Much of the current research on gender differences in vascular function has focused on coronary arterial disease. However, there are also clinically manifested differences in venous disease. This study examined gender differences in responses of veins to platelets and platelet-derived products. Femoral veins from sexually mature, gonadally intact male and female pigs were cut into rings and suspended in organ chambers for measurement of isometric tension. In some rings the endothelium was deliberately removed. Rings with endothelium from male pigs were more sensitive to the contractile effects of serotonin compared to females. Contractions were not altered by indomethacin or L-NMMA. There were no differences in relaxations to adenosine-5-diphosphate in rings with or without endothelium between veins from male and female pits Production of serotonin was similar in activated platelets from males compared to females; however, production of thromboxane B2 was greater in platelets from males. These results identify gender differences in responses of veins to substances released from aggregating platelets and in secretion of substances from the activated platelets.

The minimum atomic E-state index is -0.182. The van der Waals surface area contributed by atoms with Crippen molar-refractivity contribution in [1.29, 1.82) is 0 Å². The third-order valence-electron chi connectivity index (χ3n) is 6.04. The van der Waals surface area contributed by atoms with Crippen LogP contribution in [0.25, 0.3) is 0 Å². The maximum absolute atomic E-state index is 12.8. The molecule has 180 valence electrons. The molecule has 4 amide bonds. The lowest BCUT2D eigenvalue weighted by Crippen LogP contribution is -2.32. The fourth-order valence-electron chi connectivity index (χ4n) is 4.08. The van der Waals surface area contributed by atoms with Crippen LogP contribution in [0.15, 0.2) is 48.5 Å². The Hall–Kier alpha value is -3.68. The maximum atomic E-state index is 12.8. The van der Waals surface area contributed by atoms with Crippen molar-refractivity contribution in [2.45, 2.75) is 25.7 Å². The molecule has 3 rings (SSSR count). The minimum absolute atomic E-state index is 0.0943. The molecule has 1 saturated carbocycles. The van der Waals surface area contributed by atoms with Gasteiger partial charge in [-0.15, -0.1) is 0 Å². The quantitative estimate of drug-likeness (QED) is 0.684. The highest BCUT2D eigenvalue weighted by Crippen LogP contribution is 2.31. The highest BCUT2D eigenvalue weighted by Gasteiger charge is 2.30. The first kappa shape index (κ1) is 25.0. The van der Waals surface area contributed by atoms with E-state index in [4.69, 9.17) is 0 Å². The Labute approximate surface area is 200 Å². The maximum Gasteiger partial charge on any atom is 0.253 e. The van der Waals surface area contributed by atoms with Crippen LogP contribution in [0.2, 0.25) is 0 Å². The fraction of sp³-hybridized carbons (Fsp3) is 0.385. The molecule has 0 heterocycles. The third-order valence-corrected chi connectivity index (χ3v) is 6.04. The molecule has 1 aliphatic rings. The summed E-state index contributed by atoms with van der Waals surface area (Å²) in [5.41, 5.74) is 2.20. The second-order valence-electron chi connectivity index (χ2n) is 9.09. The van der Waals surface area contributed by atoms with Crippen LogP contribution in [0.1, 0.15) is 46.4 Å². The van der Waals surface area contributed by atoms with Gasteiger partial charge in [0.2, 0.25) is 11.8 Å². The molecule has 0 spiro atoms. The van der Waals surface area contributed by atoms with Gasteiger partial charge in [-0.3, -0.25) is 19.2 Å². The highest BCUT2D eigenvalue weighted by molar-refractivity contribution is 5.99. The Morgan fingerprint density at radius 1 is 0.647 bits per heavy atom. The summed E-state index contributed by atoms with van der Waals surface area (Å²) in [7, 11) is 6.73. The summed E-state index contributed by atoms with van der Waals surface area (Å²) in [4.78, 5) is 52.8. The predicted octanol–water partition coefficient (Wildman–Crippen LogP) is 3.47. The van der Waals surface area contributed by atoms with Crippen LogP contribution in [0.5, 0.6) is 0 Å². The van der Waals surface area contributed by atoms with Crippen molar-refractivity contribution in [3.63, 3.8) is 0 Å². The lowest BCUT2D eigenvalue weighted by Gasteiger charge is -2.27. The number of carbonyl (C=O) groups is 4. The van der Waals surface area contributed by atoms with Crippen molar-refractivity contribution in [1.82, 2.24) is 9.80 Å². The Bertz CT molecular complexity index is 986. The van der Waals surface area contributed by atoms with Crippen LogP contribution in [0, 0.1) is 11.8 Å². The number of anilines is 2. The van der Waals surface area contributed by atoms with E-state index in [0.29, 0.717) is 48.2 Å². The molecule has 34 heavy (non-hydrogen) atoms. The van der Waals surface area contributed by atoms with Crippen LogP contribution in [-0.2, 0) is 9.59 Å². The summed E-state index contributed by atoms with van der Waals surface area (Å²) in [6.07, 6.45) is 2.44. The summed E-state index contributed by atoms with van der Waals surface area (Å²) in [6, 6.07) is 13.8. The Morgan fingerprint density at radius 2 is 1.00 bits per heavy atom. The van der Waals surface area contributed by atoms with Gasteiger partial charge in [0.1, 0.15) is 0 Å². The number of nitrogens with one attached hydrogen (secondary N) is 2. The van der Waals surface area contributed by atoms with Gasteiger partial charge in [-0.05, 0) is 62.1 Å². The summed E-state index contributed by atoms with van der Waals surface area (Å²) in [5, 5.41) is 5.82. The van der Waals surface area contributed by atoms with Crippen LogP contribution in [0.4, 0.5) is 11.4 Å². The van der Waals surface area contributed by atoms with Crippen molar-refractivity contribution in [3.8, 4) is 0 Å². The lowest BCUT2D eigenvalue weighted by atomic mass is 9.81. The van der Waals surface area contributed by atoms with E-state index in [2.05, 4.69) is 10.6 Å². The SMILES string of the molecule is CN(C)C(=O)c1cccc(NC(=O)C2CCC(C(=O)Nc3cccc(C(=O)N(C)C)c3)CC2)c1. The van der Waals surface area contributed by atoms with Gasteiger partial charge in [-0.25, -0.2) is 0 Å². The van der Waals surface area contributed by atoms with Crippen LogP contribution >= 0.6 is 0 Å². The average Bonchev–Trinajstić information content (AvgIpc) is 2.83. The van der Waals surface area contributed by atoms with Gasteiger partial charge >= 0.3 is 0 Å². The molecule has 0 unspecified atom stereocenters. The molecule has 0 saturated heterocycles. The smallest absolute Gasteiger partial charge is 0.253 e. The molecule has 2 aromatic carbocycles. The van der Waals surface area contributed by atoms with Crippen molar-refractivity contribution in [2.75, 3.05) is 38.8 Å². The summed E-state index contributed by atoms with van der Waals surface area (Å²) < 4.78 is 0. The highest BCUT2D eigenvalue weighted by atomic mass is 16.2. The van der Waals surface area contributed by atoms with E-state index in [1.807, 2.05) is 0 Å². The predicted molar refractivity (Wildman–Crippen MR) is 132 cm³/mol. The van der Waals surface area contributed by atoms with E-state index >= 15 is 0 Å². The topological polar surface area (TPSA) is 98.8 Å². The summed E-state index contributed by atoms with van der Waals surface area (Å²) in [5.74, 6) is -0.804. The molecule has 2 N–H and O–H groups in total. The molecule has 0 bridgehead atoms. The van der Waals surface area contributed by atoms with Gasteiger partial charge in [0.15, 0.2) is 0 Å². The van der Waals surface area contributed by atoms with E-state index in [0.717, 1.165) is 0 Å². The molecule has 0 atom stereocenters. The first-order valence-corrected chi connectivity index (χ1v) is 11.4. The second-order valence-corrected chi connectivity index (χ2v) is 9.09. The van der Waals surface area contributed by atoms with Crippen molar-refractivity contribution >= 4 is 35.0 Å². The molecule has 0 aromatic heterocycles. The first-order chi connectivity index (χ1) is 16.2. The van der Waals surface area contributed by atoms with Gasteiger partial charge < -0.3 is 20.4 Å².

|Original language||English (US)|
|State||Published - Dec 1 1996|
ASJC Scopus subject areas
- Molecular Biology